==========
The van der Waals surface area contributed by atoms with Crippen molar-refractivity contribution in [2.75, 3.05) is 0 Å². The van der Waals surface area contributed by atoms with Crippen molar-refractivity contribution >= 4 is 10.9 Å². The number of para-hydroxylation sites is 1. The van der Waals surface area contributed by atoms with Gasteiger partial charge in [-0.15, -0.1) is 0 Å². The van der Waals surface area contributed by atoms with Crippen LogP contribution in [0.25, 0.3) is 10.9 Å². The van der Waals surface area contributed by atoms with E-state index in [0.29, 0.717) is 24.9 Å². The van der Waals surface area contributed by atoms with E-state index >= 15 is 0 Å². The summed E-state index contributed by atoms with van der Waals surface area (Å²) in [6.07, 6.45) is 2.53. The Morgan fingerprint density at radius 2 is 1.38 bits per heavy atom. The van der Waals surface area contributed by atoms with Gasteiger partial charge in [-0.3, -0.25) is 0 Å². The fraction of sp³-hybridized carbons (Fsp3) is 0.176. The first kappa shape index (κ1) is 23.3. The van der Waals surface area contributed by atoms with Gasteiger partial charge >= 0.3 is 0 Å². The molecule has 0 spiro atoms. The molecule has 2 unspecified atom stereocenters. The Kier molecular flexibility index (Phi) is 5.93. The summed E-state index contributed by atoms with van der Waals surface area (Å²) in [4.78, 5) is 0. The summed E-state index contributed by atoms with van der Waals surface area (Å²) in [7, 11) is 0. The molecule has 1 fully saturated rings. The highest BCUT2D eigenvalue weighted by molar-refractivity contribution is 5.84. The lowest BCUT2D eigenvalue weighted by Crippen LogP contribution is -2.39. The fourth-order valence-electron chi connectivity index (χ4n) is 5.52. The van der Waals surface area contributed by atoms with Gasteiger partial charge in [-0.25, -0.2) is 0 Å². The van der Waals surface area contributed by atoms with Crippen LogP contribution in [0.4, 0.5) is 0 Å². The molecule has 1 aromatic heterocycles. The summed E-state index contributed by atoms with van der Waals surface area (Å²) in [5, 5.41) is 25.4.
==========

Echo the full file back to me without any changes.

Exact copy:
The van der Waals surface area contributed by atoms with Crippen molar-refractivity contribution in [2.75, 3.05) is 0 Å². The van der Waals surface area contributed by atoms with Crippen molar-refractivity contribution >= 4 is 10.9 Å². The number of para-hydroxylation sites is 1. The van der Waals surface area contributed by atoms with Gasteiger partial charge in [-0.15, -0.1) is 0 Å². The van der Waals surface area contributed by atoms with Crippen LogP contribution in [0.25, 0.3) is 10.9 Å². The van der Waals surface area contributed by atoms with E-state index in [0.29, 0.717) is 24.9 Å². The van der Waals surface area contributed by atoms with E-state index >= 15 is 0 Å². The summed E-state index contributed by atoms with van der Waals surface area (Å²) in [6.07, 6.45) is 2.53. The Morgan fingerprint density at radius 2 is 1.38 bits per heavy atom. The van der Waals surface area contributed by atoms with Gasteiger partial charge in [-0.3, -0.25) is 0 Å². The fraction of sp³-hybridized carbons (Fsp3) is 0.176. The first kappa shape index (κ1) is 23.3. The van der Waals surface area contributed by atoms with Gasteiger partial charge >= 0.3 is 0 Å². The molecule has 0 spiro atoms. The molecule has 2 unspecified atom stereocenters. The Kier molecular flexibility index (Phi) is 5.93. The summed E-state index contributed by atoms with van der Waals surface area (Å²) in [4.78, 5) is 0. The summed E-state index contributed by atoms with van der Waals surface area (Å²) in [7, 11) is 0. The molecule has 1 fully saturated rings. The highest BCUT2D eigenvalue weighted by molar-refractivity contribution is 5.84. The lowest BCUT2D eigenvalue weighted by Crippen LogP contribution is -2.39. The fourth-order valence-electron chi connectivity index (χ4n) is 5.52. The van der Waals surface area contributed by atoms with Gasteiger partial charge in [-0.25, -0.2) is 0 Å². The van der Waals surface area contributed by atoms with Crippen LogP contribution in [0.4, 0.5) is 0 Å². The molecule has 1 aromatic heterocycles. The summed E-state index contributed by atoms with van der Waals surface area (Å²) in [5, 5.41) is 25.4.